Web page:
Ancient comet returns to earth's skies; Lucknow preps for the celestial spectacle
People have always been fascinated by distant celestial objects such as glinting stars in velvet black skies, colossal cousins sharing the solar system with our planet, outlying galaxies and nebulas and even beguiling streaks of light making rare appearances over earth skies.
Recently, experts at various international and domestic astronomical institutes have discovered a rare comet which could be visible over Earth's skies as it shoots past the planet and the Sun in the coming weeks. The Indira Gandhi Planetarium in Lucknow has organized viewing opportunities for the enthusiasts for the sighting of the comet.
The comet could even be visible to the naked eye
The green-coloured celestial speedster named C/2022 E3 (ZTF) is about to make a comeback near Earth's orbit, after travelling from the icy reaches of our Solar System. The comet which was last seen about 50,000 years ago during the Upper Paleolithic period, will be visible from January end to early February, both before and after its perihelion.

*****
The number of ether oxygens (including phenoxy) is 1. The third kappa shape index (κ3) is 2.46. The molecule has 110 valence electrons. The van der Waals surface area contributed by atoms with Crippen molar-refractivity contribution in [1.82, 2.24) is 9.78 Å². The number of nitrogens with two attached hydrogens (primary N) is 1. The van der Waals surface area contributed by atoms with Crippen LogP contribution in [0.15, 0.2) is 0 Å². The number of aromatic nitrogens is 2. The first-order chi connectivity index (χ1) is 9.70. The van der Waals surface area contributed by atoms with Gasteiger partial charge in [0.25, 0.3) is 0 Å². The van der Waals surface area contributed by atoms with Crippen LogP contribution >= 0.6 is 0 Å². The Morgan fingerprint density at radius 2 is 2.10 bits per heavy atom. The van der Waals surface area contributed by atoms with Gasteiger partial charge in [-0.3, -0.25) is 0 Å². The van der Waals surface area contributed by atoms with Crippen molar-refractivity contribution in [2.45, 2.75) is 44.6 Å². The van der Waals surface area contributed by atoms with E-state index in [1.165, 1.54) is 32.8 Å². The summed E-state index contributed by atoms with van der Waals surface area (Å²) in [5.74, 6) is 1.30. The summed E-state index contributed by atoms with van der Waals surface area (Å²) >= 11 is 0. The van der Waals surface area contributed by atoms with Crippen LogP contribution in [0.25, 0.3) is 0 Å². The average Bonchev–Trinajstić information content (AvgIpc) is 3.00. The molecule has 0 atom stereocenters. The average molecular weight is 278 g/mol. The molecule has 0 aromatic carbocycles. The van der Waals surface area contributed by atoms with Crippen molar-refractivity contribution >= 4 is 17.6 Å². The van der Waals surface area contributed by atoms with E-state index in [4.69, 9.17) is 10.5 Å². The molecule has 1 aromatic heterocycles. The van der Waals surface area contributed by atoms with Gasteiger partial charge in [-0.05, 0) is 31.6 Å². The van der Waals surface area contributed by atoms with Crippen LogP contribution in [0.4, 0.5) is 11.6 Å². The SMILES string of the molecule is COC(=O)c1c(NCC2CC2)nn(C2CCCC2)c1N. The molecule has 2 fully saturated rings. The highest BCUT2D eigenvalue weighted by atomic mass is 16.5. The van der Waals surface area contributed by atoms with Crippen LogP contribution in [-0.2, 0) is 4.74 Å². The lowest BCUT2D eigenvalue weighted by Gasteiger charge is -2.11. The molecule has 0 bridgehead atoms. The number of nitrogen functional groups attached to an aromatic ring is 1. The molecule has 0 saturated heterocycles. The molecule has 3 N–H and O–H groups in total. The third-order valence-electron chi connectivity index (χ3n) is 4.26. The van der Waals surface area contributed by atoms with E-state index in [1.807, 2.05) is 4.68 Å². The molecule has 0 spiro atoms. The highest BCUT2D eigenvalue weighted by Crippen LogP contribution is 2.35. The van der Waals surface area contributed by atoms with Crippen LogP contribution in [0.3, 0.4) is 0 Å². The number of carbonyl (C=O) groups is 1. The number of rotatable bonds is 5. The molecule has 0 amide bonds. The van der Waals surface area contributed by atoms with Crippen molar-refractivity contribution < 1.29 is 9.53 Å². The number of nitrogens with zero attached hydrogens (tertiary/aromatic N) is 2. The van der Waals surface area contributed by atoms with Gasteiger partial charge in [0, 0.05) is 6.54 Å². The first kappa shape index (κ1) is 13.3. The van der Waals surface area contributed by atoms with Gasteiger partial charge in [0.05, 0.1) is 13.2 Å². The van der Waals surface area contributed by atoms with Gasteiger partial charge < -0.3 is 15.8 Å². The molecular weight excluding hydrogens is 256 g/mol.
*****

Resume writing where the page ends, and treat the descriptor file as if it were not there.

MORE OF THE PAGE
Furthermore, the comet could even be visible to an unaided eye between the duration provided that the weather and air pollution do not hamper the view. For this, the officials at the Indira Gandhi Planetarium of Lucknow have arranged for proper viewing equipment including binoculars and telescopes for sighting the rare celestial spectacle.
A super-rare spectacle
Comets are cosmic objects mainly made of frozen gases, rock, and dust that orbit the Sun. These celestial objects, originating mostly from the Oort cloud, surrounding our Solar System, heat up and start spewing dust and gases into a giant glowing head when they get closer to the Sun.
The upcoming C/2022 E3 comet has a diameter of about 1 km and will be visible for the last time over Earth's skies as it will probably be ejected out of its orbit after this revolution.